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Faster, higher, richer?

Model of London 2012 Olympic site. Photo: Flickr/RachelH

This week on our Karr on Culture podcast: Will the 2012 Olympic Games improve life in London’s down-at-heel East End — or will the International Olympic Committee pocket the profits after Britain pays the bills?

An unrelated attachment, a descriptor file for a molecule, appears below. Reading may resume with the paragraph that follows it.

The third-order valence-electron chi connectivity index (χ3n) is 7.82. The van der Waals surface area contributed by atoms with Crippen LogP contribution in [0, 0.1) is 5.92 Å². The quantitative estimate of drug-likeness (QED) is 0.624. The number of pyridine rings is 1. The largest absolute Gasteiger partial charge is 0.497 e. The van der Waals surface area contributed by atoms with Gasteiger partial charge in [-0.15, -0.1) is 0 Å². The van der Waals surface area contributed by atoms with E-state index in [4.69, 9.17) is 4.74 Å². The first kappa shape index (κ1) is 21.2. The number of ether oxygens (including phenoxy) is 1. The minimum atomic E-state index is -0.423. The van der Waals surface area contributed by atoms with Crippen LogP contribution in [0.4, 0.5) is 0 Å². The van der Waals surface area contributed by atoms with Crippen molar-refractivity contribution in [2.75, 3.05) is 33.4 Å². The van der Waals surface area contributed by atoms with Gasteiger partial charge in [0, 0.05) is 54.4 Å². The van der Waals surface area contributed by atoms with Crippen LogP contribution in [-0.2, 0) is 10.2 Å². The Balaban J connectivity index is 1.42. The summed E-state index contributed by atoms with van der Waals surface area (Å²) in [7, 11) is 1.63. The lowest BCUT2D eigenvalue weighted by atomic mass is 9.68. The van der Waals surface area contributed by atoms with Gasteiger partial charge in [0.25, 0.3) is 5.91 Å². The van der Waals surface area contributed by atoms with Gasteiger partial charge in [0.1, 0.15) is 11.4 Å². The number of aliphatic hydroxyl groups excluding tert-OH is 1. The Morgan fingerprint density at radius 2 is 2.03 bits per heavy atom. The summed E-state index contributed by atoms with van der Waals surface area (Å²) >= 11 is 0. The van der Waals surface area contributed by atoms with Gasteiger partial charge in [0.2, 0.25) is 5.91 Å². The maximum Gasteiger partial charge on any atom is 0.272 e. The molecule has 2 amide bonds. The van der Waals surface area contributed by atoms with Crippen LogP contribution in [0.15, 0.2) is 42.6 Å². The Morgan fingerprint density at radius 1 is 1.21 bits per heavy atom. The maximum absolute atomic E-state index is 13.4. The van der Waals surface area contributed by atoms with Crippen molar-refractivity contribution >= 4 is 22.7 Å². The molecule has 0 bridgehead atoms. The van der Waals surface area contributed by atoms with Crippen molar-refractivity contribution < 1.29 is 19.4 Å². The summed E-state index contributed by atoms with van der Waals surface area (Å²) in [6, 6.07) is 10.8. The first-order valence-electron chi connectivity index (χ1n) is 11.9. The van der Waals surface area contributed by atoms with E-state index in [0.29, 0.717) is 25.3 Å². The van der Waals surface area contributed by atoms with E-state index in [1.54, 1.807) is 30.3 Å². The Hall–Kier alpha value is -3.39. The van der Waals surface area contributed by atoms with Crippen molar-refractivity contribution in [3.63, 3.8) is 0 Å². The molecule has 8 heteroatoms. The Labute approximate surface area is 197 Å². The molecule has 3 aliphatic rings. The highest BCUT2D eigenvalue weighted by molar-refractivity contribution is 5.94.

Two years from this week, the Games of the XXX Olympiad will commence in London. Britain’s capital city marked the countdown with a wave of hoopla, much of it centered in the East End borough of Newham, where the Olympic Park is under construction. Newham councilman Paul Brickell hopes that the Olympics will improve life in the neighborhood where he grew up — a place that now has the UK’s highest unemployment rate. Big sporting events have a mixed record when it comes to boosting the economic fortunes of host cities. Sports economist Stefan Szymanski of London’s Cass Business School says the summer’s World Cup in South Africa was typical: Taxpayers subsidized billions in new construction, yet soccer’s international organizing body pocketed the lion’s share of income from the event. But big events can have a positive impact in the long run, according to urban studies scholar Ricky Burdett of the London School of Economics and Political Science. “You’ve got to look at it over a minimum of a 10-to-20 (year) time cycle, which is what it takes for cities to change and adapt,” he says.